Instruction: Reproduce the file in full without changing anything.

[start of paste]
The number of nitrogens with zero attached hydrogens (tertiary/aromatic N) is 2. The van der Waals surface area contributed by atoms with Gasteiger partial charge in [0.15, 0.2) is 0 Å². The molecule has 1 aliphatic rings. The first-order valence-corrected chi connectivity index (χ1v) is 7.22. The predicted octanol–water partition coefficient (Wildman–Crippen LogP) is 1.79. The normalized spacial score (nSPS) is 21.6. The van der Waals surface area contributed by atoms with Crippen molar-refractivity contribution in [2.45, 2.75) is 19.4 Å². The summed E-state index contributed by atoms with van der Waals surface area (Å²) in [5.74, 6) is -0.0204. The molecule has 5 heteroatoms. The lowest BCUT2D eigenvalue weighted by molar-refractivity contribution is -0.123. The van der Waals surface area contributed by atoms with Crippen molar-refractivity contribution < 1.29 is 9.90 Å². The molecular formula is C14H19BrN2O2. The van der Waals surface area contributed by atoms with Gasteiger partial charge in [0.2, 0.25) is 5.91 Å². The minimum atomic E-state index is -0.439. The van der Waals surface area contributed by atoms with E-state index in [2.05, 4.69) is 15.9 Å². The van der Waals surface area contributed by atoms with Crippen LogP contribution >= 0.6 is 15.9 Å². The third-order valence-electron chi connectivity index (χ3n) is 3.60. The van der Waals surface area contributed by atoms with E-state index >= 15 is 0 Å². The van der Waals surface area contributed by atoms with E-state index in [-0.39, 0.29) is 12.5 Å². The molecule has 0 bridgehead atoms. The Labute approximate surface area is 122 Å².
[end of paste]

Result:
The number of nitrogens with zero attached hydrogens (tertiary/aromatic N) is 2. The van der Waals surface area contributed by atoms with Gasteiger partial charge in [0.15, 0.2) is 0 Å². The molecule has 1 aliphatic rings. The first-order valence-corrected chi connectivity index (χ1v) is 7.22. The predicted octanol–water partition coefficient (Wildman–Crippen LogP) is 1.79. The normalized spacial score (nSPS) is 21.6. The van der Waals surface area contributed by atoms with Crippen molar-refractivity contribution in [2.45, 2.75) is 19.4 Å². The summed E-state index contributed by atoms with van der Waals surface area (Å²) in [5.74, 6) is -0.0204. The molecule has 5 heteroatoms. The lowest BCUT2D eigenvalue weighted by molar-refractivity contribution is -0.123. The van der Waals surface area contributed by atoms with Crippen molar-refractivity contribution < 1.29 is 9.90 Å². The molecular formula is C14H19BrN2O2. The van der Waals surface area contributed by atoms with Gasteiger partial charge in [0.2, 0.25) is 5.91 Å². The minimum atomic E-state index is -0.439. The van der Waals surface area contributed by atoms with E-state index in [2.05, 4.69) is 15.9 Å². The van der Waals surface area contributed by atoms with Crippen LogP contribution >= 0.6 is 15.9 Å². The third-order valence-electron chi connectivity index (χ3n) is 3.60. The van der Waals surface area contributed by atoms with E-state index >= 15 is 0 Å². The van der Waals surface area contributed by atoms with E-state index in [-0.39, 0.29) is 12.5 Å². The molecule has 0 bridgehead atoms. The Labute approximate surface area is 122 Å².